Fyodor Uspensky

From Wikipedia, the free encyclopedia
Jump to: navigation, search
Fyodor Uspensky.

Fyodor Ivanovich Uspensky or Uspenskij (Russian pronunciation: [ˈfjodər ɪˈvanəvʲɪtɕ usˈpʲenskʲɪj]; Russian: Фёдор Иванович Успенский) was the preeminent Russian Byzantinist in the first third of the 20th century. His works are considered to be among the finest illustrations of the flowering of Byzantine studies in Tsarist Russia.

Uspensky was born near Galich on 19 February 1845. He was educated at the University of St. Petersburg, with his first thesis (1872) dedicated to Nicetas Choniates. For two decades (1874–94) he read lectures at the Novorossiysky University in Odessa. This position allowed him to spend considerable time abroad.

Uspensky's doctoral thesis (1879) dealt with the foundation of the Second Bulgarian Empire. Although he specialized in the Byzantine-Bulgarian relations and investigated the Slavic influence on the Byzantine economy, Uspensky also researched and wrote extensively on the Crusades.

In 1894 Uspensky, who shared Slavophile ideals, decided to move to Constantinople in order to study and protect the surviving monuments of Byzantine antiquity, which had been neglected by the Ottoman authorities for centuries. He founded the Russian Archaeological Institute (headquartered at Studion) and presided over its pioneering archaeological research in Constantinople, Asia Minor, Macedonia and Bulgaria. In 1900, he was elected into the Russian Academy of Sciences. With the outbreak of World War I, Uspensky was forced to abandon his work and flee Turkey.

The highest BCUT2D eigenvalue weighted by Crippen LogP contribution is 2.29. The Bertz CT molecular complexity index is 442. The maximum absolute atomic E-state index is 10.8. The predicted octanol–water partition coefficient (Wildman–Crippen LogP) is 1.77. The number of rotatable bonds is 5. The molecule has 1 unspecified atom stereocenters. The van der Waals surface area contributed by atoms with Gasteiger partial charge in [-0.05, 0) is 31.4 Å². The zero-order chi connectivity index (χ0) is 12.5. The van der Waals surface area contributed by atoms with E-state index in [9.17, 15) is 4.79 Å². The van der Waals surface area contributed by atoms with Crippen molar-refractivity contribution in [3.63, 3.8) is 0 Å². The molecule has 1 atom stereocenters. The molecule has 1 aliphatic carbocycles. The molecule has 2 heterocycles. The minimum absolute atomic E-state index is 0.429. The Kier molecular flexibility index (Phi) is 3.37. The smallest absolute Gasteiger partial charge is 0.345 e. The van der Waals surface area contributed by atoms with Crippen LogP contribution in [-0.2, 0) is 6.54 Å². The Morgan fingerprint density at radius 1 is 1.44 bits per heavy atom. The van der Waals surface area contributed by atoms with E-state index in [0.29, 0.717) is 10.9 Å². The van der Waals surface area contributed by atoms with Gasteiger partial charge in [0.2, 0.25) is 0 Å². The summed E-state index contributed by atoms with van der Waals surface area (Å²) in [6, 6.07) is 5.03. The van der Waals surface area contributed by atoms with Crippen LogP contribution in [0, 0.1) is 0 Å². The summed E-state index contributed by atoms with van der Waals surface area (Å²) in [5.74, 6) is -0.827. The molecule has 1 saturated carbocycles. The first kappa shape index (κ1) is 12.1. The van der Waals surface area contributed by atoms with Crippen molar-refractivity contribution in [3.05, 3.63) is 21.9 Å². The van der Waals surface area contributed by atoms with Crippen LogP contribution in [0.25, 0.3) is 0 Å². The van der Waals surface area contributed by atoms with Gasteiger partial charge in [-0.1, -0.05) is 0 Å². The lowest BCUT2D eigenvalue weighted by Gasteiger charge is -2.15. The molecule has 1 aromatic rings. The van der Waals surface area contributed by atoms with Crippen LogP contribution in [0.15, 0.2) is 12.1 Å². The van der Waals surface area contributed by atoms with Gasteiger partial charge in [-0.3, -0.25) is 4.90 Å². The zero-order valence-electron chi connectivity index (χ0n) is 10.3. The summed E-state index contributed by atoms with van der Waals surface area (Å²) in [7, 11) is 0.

Back in Petrograd, the 70-year-old professor was invited to edit the organ of Byzantine studies, Vizantiyskiy Vremennik. After the October Revolution, he delivered lectures at the Leningrad University (1922–27) and, enduring criticism of the Bolshevik authorities, prepared for publication the results of a lifelong study — a monumental three-volume account of the history of the Byzantine Empire.

Uspensky died in Leningrad on 10 September 1928. The posthumous publication of his magnum opus, based on numerous unpublished sources and unprecedented in scope, demonstrated the wide range of his scholarship. His book about the Trapezuntine Empire also appeared posthumously. The Taktikon Uspensky is named after him.

Further reading[edit]